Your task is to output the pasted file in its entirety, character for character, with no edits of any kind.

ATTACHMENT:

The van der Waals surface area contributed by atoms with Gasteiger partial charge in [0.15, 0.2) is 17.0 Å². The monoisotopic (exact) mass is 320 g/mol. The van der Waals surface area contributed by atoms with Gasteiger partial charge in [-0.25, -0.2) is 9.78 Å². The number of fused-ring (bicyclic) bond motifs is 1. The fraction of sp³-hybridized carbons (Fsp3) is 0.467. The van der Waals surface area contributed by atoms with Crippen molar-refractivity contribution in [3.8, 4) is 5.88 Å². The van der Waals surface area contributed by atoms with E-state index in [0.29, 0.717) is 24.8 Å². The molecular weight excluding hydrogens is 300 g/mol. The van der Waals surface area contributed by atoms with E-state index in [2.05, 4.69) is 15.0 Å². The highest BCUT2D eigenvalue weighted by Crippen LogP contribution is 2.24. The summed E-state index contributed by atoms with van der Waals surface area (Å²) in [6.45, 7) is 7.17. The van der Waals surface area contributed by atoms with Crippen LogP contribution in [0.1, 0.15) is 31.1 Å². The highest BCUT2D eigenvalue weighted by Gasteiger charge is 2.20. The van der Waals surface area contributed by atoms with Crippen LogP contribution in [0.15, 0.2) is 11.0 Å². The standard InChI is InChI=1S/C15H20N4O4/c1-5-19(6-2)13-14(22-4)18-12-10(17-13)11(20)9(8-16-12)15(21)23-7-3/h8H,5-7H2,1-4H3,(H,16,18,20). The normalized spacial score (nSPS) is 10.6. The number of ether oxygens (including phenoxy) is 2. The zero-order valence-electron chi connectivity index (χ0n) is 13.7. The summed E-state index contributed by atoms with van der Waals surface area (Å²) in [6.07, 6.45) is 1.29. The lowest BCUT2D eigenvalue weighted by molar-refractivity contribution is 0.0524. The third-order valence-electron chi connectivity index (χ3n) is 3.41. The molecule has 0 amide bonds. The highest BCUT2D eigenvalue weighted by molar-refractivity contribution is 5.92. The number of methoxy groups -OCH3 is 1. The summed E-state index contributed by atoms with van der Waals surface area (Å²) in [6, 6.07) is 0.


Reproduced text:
The van der Waals surface area contributed by atoms with Gasteiger partial charge in [0.15, 0.2) is 17.0 Å². The monoisotopic (exact) mass is 320 g/mol. The van der Waals surface area contributed by atoms with Gasteiger partial charge in [-0.25, -0.2) is 9.78 Å². The number of fused-ring (bicyclic) bond motifs is 1. The fraction of sp³-hybridized carbons (Fsp3) is 0.467. The van der Waals surface area contributed by atoms with Crippen molar-refractivity contribution in [3.8, 4) is 5.88 Å². The van der Waals surface area contributed by atoms with E-state index in [0.29, 0.717) is 24.8 Å². The molecular weight excluding hydrogens is 300 g/mol. The van der Waals surface area contributed by atoms with E-state index in [2.05, 4.69) is 15.0 Å². The highest BCUT2D eigenvalue weighted by Crippen LogP contribution is 2.24. The summed E-state index contributed by atoms with van der Waals surface area (Å²) in [6.45, 7) is 7.17. The van der Waals surface area contributed by atoms with Crippen LogP contribution in [0.1, 0.15) is 31.1 Å². The highest BCUT2D eigenvalue weighted by Gasteiger charge is 2.20. The van der Waals surface area contributed by atoms with Crippen LogP contribution in [0.15, 0.2) is 11.0 Å². The standard InChI is InChI=1S/C15H20N4O4/c1-5-19(6-2)13-14(22-4)18-12-10(17-13)11(20)9(8-16-12)15(21)23-7-3/h8H,5-7H2,1-4H3,(H,16,18,20). The normalized spacial score (nSPS) is 10.6. The number of ether oxygens (including phenoxy) is 2. The zero-order valence-electron chi connectivity index (χ0n) is 13.7. The summed E-state index contributed by atoms with van der Waals surface area (Å²) in [6.07, 6.45) is 1.29. The lowest BCUT2D eigenvalue weighted by molar-refractivity contribution is 0.0524. The third-order valence-electron chi connectivity index (χ3n) is 3.41. The molecule has 0 amide bonds. The highest BCUT2D eigenvalue weighted by molar-refractivity contribution is 5.92. The number of methoxy groups -OCH3 is 1. The summed E-state index contributed by atoms with van der Waals surface area (Å²) in [6, 6.07) is 0.